Samuel B. Parsons Jr. (1844 – February 3, 1923) was an American landscape architect. He is remembered primarily for his accidental introduction of the fungus that led to the near extinction of the formerly widespread American chestnut tree.
New Bedford, Massachusetts
|Died||February 3, 1923|
New York City, New York
|Parent(s)||Samuel Parsons, Sr.|
American Chestnut Tree
Before the early 1900s one in every four hardwood trees in North America's eastern forests was an American chestnut. Together with oaks they predominated in 80 million hectares of forest from Maine to Florida and west to the Ohio Valley, reaching heights of up to 40 meters and growing two meters around the middle. Chestnuts sometimes piled so high on the forest floor that people would scoop them up with shovels. Both humans and a wide variety of animals relied on this abundant and easily gathered resource for food, particularly in winter.
Chestnut trees also had significant economic value. American carpenters preferred chestnut over other materials for making certain products. Lightweight, rot-resistant, straight-grained and easy to work with, chestnut wood was used to build houses, barns, telegraph poles, railroad ties, furniture and even musical instruments.
In 1876 Samuel B. Parsons imported Japanese chestnut trees which he then sold to customers in several states across the country. Some of these shipments concealed the pathogenic fungus Cryphonectria parasitica. The disease chokes the trees to death by wedging itself into their trunks and obstructing conduits for water and nutrients. Asian chestnut trees evolved a resistance but their North American relatives were highly susceptible to chestnut blight.
First discovered in New York State in 1904, the blight was soon spotted in New Jersey, Connecticut, Massachusetts and Pennsylvania. Within 50 years, C. parasitica killed nearly four billion chestnut trees. The species has been almost completely extirpated within its native range in one of the greatest ecological catastrophes in American history.
Samuel Bowne Parsons Jr. was born in New Bedford, Massachusetts in 1844 to Samuel Bowne Parsons Sr. who himself was the son of Samuel Parsons, who moved to Flushing from Manhattan around 1800 and married Mary Bowne. Samuel Bowne Parsons Sr. was an accomplished and well noted horticulturist, who was the first to import Japanese Maples and propagate rhododendrons. Samuel received his practical training and knowledge of landscaping and landscape materials working for J.R. Trumpy, the manager of his father’s nursery in Flushing, Queens. Parsons then went to school at Yale University and graduated with a Bachelor's degree in Philosophy in 1862, after which he spent several years studying and practicing farming. When he returned home to the family nursery, a welcome surprise awaited him. The nursery was now in business with and supplying Frederick Law Olmsted and Calvert Vaux, two famous designers most notably responsible for New York’s Central Park design.
Parsons became an apprentice of Calvert Vaux from 1879–1884 and his partner from 1887-1895. When Vaux became the head landscape architect of the New York City Parks Department, with him came Parsons, who took over the unpaid position of Superintendent of Planting. After Vaux's death in 1895, Parsons became the new head landscape architect of New York City and remained there until 1911. During Parsons' partnership with Vaux, the two produced many notable designs, including: Abingdon Square and Christopher Street Park, both in Greenwich Village, the restoration of the Ladies Pond in Central Park (which at the time was infested with malaria carrying mosquitos), the siting of Grant's Tomb in Riverside Park, and the completion of Morningside Park. In collaboration with architect Stanford White, Parsons and Vaux also produced the Washington Memorial Arch in Washington Square Park and the Grand Army Plaza Arch near Prospect Park in Brooklyn. Throughout their tenure together Parsons noticed that Vaux was a very passionate believer in naturalistic parks, but was reluctant to push himself forward.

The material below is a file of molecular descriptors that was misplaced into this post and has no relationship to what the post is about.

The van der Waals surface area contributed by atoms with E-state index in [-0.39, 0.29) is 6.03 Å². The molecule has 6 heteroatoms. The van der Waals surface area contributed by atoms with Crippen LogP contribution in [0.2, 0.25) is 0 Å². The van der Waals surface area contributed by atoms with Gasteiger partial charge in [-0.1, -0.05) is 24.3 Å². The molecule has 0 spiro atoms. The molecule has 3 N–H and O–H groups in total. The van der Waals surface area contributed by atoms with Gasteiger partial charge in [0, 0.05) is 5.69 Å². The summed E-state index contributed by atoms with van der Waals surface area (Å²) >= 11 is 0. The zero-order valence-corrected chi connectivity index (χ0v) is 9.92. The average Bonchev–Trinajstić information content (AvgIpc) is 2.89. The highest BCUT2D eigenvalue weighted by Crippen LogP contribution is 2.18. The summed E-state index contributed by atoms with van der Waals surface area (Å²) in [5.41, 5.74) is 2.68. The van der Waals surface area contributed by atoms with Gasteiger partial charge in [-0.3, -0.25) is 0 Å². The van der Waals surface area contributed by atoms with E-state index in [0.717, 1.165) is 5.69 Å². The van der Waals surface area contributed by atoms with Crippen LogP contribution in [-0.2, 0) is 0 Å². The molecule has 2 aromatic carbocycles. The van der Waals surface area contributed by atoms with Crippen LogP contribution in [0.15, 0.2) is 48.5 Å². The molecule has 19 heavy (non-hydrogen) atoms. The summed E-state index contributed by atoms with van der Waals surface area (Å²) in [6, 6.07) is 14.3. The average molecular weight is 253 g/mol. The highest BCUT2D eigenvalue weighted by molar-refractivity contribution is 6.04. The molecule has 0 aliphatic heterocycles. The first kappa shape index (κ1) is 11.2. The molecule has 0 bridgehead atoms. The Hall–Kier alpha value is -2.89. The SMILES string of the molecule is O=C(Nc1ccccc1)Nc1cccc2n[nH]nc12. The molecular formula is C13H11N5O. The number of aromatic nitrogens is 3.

After Vaux’s death, Parsons went on to design Balboa Park (then known as City Park) in San Diego, Albemarle Park in Asheville, North Carolina, St. Nicholas Park in New York City, a Dutch Garden for Van Cortlandt Park in the Bronx, and to re-design Union Square to accommodate the new subway station. New York City was the main beneficiary of Parsons' designs; they included numerous bathrooms, some designed to resemble Greek temples. In 1899, Parsons founded the American Society of Landscape Architects (ASLA) in conjunction with ten other well established practitioners on a basis of three tenets:
- To establish landscape architecture as a recognized profession in North America.
- To develop educational studies in landscape architecture.
- To provide a voice of authority in the "New Profession".
From 1905 to 1907 Parsons served as the President of the American Society of Landscape Architects.
Parsons published numerous magazine articles and at least six books on landscape gardening throughout his life. He depended on media publicity to accomplish a goal only once; he sought help from local newspapers to help rid Central Park of shantytowns.